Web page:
This briefing paper takes an in-depth look at the standards developed by six United Nations (UN) “treaty monitoring bodies,” or committees, in the area of marriage and family life.
Following a brief overview of the origin and work of the committees, the briefing paper reviews standards each body has adopted as it has monitored governments’ compliance with their duties under international human rights law. The committees have made it clear that, in the context of marriage and private life, governments are bound to protect women’s health and lives.
Government Duties to Ensure Women’s Equality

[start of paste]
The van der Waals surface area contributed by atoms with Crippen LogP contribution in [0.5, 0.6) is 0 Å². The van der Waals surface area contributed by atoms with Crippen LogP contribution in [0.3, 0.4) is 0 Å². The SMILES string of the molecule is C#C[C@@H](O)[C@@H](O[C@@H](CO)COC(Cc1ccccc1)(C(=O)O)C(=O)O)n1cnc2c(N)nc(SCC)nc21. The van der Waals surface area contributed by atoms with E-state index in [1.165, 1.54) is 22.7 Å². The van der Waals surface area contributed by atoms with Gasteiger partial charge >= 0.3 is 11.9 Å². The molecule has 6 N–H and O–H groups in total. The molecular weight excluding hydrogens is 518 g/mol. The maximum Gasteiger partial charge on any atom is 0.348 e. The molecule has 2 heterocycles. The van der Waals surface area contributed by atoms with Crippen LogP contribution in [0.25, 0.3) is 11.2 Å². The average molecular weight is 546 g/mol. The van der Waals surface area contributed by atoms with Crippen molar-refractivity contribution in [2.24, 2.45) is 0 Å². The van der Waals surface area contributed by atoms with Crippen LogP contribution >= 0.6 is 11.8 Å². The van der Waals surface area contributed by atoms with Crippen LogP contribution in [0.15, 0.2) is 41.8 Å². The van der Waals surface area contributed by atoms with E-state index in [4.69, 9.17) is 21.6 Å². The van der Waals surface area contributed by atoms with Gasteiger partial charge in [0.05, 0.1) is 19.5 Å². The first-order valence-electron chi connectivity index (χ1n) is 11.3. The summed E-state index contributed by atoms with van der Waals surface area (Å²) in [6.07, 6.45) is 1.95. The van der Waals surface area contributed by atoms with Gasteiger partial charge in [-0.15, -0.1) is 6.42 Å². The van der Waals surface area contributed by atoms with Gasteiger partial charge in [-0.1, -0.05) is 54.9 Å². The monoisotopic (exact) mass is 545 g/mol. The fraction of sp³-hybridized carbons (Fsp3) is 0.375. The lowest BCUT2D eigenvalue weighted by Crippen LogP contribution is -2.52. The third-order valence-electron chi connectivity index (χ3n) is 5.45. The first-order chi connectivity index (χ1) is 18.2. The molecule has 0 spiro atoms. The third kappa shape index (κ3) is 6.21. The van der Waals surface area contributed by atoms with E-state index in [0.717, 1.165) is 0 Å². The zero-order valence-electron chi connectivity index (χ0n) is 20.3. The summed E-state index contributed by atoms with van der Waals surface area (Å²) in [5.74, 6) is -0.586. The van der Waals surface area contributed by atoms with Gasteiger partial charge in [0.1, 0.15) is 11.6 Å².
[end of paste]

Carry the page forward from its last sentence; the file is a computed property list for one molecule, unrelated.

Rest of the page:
A woman’s rights within marriage have enormous implications for her ability to participate fully in society and make autonomous decisions about reproduction. When women are betrothed as young girls, forced into marriage roles based on gender stereotypes, and deterred from fleeing violent relationships, they have little opportunity to pursue opportunities outside of the home. Their resulting subordination makes them vulnerable to abuse and exploitation, the impact of which is often invisible to the outside world. International law offers longstanding protections against these abuses within marriage. One of the basic principles governing marriage under human rights law is that no one may be forced to enter into a marriage against his or her will. Moreover, men and women have equal rights upon entry into marriage, during marriage, and at its dissolution.Download PDF